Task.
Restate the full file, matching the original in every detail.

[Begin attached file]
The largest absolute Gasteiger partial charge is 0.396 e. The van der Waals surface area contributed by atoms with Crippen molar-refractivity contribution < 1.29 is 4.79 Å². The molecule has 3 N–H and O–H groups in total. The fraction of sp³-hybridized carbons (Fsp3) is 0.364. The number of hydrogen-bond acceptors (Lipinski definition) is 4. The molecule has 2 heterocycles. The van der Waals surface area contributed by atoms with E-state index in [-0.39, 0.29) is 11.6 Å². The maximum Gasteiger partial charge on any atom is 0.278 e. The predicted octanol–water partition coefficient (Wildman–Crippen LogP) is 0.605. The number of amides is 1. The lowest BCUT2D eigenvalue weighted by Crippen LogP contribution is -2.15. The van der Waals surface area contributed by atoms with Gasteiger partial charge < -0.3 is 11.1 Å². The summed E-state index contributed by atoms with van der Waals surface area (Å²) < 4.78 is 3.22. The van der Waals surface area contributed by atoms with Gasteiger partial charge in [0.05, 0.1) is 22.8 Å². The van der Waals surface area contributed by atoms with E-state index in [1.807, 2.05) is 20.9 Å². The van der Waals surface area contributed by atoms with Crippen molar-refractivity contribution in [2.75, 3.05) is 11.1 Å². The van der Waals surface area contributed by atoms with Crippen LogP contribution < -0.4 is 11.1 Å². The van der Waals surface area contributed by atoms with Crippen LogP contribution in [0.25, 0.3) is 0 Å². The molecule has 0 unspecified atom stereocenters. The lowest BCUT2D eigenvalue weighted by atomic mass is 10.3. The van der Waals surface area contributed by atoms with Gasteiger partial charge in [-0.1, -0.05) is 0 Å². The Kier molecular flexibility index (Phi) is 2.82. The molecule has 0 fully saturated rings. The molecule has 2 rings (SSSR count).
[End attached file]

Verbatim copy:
The largest absolute Gasteiger partial charge is 0.396 e. The van der Waals surface area contributed by atoms with Crippen molar-refractivity contribution < 1.29 is 4.79 Å². The molecule has 3 N–H and O–H groups in total. The fraction of sp³-hybridized carbons (Fsp3) is 0.364. The number of hydrogen-bond acceptors (Lipinski definition) is 4. The molecule has 2 heterocycles. The van der Waals surface area contributed by atoms with E-state index in [-0.39, 0.29) is 11.6 Å². The maximum Gasteiger partial charge on any atom is 0.278 e. The predicted octanol–water partition coefficient (Wildman–Crippen LogP) is 0.605. The number of amides is 1. The lowest BCUT2D eigenvalue weighted by Crippen LogP contribution is -2.15. The van der Waals surface area contributed by atoms with Gasteiger partial charge < -0.3 is 11.1 Å². The summed E-state index contributed by atoms with van der Waals surface area (Å²) < 4.78 is 3.22. The van der Waals surface area contributed by atoms with Gasteiger partial charge in [0.05, 0.1) is 22.8 Å². The van der Waals surface area contributed by atoms with E-state index in [1.807, 2.05) is 20.9 Å². The van der Waals surface area contributed by atoms with Crippen molar-refractivity contribution in [2.75, 3.05) is 11.1 Å². The van der Waals surface area contributed by atoms with Crippen LogP contribution < -0.4 is 11.1 Å². The van der Waals surface area contributed by atoms with Crippen LogP contribution in [0.25, 0.3) is 0 Å². The molecule has 0 unspecified atom stereocenters. The lowest BCUT2D eigenvalue weighted by atomic mass is 10.3. The van der Waals surface area contributed by atoms with Gasteiger partial charge in [-0.1, -0.05) is 0 Å². The Kier molecular flexibility index (Phi) is 2.82. The molecule has 0 fully saturated rings. The molecule has 2 rings (SSSR count).